Eddie Izzard convinced EastEnders star to get on stage in Shawshank Redemption

Joe Absolom and Ben Onwukwe in The Shawshank Redemption (Picture: Jack Merriman)
Joe Absolom and Ben Onwukwe in The Shawshank Redemption (Picture: Jack Merriman)

The prospect of bringing what is many people’s favourite movie to the stage would be daunting enough. When you have spent a career in TV rather than appearing nightly in front of a live audience, that challenge becomes even more demanding.

But that is just what Joe Absolom has done - and he’s loving every minute of it.

Joe is starring in a UK tour of The Shawshank Redemption which comes to The Lowry at Salford Quays on Monday. Based on a short story by Stephen King, it’s the tale of a banker sentenced to life in prison for the murder of his wife and her lover - a crime which he vehemently denies.

The 1994 film starring Tim Robbins and Morgan Freeman regularly features in polls of the best films of all time.

“I think that certainly there are some people who come along to see our show and may be a little sceptical, maybe they are thinking ‘I’m not sure how they are going to pull this off’. But I really do think our production stand up on its own,” said Joe.

“I think people are genuinely surprised and don’t even think about the film once we start.”

Joe first made his name in EastEnders. He played Matthew Rose in the TV soap for three years between 1997 and 2000 picking up the Best Actor award in the British Soap Awards along the way.


Joe Absolom and Ben Onwukwe in The Shawshank Redemption
Joe Absolom and Ben Onwukwe in The Shawshank Redemption

Joe Absolom and Ben Onwukwe in The Shawshank Redemption


Since 2004 he has been a mainstay in the cast of the ITV drama Doc Martin playing Al Large, but with the series coming to an end this summer, Joe was left with the challenge of what to do next.

And he found his inspiration from an unlikely source in a church hall in Cornwall.

“One of the cast of Doc Martin said that a friend of hers was doing this one woman show of Great Expectations in a church hall near where I live,” said Joe. “I said I’d go along but didn’t think much about it.

“When I got there I was met by this six foot two bloke in a dress. It was Eddie Izzard who for two hours did this abridged version of Great Expectations which was mesmerising.

“I was moved, I laughed and I suddenly realised that if I really wanted to call myself an actor I should do what real actors do and that’s get on stage.

“It’s quite easy to hide behind a camera. When you mess it up, you can just film it again. Also filming can be very disjointed. You will shoot scenes out of order; you might even start with the ending, so you never really get that sense of telling the whole story.”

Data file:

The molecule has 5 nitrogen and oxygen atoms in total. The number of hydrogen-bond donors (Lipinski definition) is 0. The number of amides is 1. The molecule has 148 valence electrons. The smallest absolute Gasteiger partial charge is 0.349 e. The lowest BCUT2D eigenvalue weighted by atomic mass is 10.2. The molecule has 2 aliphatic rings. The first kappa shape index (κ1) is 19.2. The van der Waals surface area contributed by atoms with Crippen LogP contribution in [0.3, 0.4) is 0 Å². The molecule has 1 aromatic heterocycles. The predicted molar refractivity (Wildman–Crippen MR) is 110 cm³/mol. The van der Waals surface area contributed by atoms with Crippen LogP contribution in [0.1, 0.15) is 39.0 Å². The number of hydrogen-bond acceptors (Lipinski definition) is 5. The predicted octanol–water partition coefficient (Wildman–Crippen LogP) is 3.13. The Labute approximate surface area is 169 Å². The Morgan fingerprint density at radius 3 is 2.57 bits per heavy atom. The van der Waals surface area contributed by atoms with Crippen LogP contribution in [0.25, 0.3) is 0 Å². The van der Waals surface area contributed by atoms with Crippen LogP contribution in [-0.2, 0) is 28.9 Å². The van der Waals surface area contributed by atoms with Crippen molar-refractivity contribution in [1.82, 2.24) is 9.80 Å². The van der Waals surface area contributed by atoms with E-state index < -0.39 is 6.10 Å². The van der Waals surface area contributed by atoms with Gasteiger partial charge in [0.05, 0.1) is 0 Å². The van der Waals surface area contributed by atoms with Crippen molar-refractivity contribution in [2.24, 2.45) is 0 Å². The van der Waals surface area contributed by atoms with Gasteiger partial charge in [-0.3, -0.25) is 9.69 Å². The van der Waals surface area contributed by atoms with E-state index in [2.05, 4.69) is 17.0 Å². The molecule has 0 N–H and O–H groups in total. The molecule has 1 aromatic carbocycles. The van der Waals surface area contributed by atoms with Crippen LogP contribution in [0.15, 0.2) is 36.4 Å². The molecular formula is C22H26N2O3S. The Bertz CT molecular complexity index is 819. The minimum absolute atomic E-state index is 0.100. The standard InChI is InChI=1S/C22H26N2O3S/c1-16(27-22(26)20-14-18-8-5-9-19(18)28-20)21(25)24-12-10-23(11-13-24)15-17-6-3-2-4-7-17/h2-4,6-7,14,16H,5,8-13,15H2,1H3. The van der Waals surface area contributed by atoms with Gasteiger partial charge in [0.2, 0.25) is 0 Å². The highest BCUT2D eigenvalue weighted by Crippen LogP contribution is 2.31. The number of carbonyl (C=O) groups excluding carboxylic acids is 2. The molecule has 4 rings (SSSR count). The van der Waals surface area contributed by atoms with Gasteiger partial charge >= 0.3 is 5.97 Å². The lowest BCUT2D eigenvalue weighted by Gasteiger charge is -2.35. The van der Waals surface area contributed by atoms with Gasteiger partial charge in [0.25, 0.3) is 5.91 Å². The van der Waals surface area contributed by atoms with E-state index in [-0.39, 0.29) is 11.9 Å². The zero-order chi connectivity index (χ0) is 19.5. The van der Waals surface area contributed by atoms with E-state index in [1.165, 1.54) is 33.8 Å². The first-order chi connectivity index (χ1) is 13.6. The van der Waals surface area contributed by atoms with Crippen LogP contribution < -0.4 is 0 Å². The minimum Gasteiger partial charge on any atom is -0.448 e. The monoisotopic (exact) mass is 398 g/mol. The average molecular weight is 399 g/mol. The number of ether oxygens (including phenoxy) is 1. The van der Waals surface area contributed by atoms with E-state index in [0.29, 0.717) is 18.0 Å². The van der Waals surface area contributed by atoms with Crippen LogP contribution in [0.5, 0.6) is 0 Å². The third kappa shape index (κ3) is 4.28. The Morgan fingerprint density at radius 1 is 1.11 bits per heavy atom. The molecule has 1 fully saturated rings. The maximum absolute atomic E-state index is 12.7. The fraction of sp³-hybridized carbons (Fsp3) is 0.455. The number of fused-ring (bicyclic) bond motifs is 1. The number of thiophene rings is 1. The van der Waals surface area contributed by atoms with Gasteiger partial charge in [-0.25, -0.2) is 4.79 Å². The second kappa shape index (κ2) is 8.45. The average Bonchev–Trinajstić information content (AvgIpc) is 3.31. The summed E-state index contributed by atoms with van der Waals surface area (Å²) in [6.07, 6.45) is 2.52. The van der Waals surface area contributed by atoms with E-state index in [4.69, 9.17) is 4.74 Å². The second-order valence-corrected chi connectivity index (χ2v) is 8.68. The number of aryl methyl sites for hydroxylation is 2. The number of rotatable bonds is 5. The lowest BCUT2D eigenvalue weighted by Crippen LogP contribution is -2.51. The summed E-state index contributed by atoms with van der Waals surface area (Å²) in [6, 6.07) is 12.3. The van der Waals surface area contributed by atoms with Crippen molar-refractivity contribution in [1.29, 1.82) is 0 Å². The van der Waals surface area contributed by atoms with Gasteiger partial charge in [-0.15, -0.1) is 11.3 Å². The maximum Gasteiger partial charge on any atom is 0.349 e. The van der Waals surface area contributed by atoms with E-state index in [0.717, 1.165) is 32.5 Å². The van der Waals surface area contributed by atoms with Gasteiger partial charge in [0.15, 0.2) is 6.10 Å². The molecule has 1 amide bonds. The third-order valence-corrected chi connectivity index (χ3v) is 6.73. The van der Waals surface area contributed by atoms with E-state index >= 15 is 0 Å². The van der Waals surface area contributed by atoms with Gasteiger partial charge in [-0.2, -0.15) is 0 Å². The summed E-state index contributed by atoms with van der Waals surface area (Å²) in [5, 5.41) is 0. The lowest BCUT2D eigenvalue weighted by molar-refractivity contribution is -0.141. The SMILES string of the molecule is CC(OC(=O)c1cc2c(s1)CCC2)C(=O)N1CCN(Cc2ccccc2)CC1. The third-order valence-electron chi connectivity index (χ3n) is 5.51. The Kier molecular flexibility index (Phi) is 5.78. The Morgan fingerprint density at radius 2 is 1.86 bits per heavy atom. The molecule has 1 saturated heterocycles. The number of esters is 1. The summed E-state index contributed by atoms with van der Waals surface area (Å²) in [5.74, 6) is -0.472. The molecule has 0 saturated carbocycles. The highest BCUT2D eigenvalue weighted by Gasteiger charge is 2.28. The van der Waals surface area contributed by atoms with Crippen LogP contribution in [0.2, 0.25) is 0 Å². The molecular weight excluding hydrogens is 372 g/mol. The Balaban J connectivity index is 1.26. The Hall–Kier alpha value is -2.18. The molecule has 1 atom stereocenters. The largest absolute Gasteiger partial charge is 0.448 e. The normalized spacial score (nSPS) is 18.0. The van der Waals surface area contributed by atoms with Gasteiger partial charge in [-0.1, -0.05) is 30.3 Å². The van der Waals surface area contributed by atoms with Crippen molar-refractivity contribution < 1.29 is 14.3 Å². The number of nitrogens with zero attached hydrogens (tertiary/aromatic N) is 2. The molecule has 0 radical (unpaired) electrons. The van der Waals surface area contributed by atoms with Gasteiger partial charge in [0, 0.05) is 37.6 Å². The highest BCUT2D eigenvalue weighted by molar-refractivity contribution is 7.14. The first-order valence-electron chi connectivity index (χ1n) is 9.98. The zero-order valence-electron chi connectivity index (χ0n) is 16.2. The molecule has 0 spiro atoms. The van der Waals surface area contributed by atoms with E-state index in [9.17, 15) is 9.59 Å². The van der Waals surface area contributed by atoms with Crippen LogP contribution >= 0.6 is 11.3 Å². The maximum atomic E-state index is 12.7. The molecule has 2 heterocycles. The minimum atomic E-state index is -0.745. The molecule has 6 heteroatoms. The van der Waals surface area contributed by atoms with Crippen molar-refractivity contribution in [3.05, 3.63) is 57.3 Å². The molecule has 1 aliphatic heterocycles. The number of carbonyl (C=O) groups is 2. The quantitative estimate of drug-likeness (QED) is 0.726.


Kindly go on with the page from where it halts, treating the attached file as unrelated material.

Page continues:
Unlike many of his contemporaries Joe wasn’t the product of stage school.

“To be honest as a family we never even went to the theatre or to a pantomime when I was a kid,” he said.

His only previous stage experience was in a production of Abigail’s Party.

“I played a guy who sat on the sofa and said ‘ta’ most of the time,” he said.

So to be handed the lead role in a national tour of a well known story was a major challenge.

“Initially I did find it difficult,” he said. “You have to act in a different way on stage. When you’re acting into a camera everything is quite small but in the theatre you have to project and really connect with the audience.

“But it wasn’t long before I understood what the attraction was of doing stage work. I was nervous at the beginning and I did sometimes wonder why am I putting myself through this but then I told myself I was an actor, no-one had forced me into this profession, it was something I wanted to do.”

The Shawshank Redemption has been on the road for more than eight weeks and audiences around the country have been loving it.

“When you do a TV show you have a sort of sense of duty to watch it when it’s broadcast but that can be months after you filmed it,” said Joe. “And you never really know what anyone has thought about it.

“With this show we are getting some great reactions. We were in Malvern the other week and during the day a few of us decided to go for a walk. We met this group of ramblers coming down the hill and they recognised us from the show and told us how much they had enjoyed it.

“To get that real positive feedback does make it all worthwhile. It re-energises you and makes you even more determined.”

The show follows Joe’s character through more than 20 years in prison.

“I love the way we use music to show the passage of time,” said Joe. “Even if you’re not a big music fan you will recognise the tunes which represent different eras. It’s very clever.”

As well as discovering a new love for the stage, Joe has also been introduced to something else during the run - Wetherspoons!

“I don’t know why but I’d never been in a Wetherspoons until we hit the road,” he said. “They’re so cheap, it’s amazing.

“We’ve also become burger connoisseurs on tour looking out for the best place to grab a burger. That’s a bit of a problem especially as we start the show naked but it’s our treat, we are looking after ourselves pretty well.”

It sounds a cliche but being part of the show has changed Joe’s life and opened up his eyes to the theatre.

“I’ve sat with rooms of actors for years and they’ve talked about shows they’ve done in the theatre and tours they have been on and how good they were and I’ve never been part of that conversation,” he said. “I understand it now. I’m really enjoying it.”

The Shawshank Redemption is at The Lowry, Salford Quays, Monday, October 31 to Saturday, November 5. Details from www.thelowry.com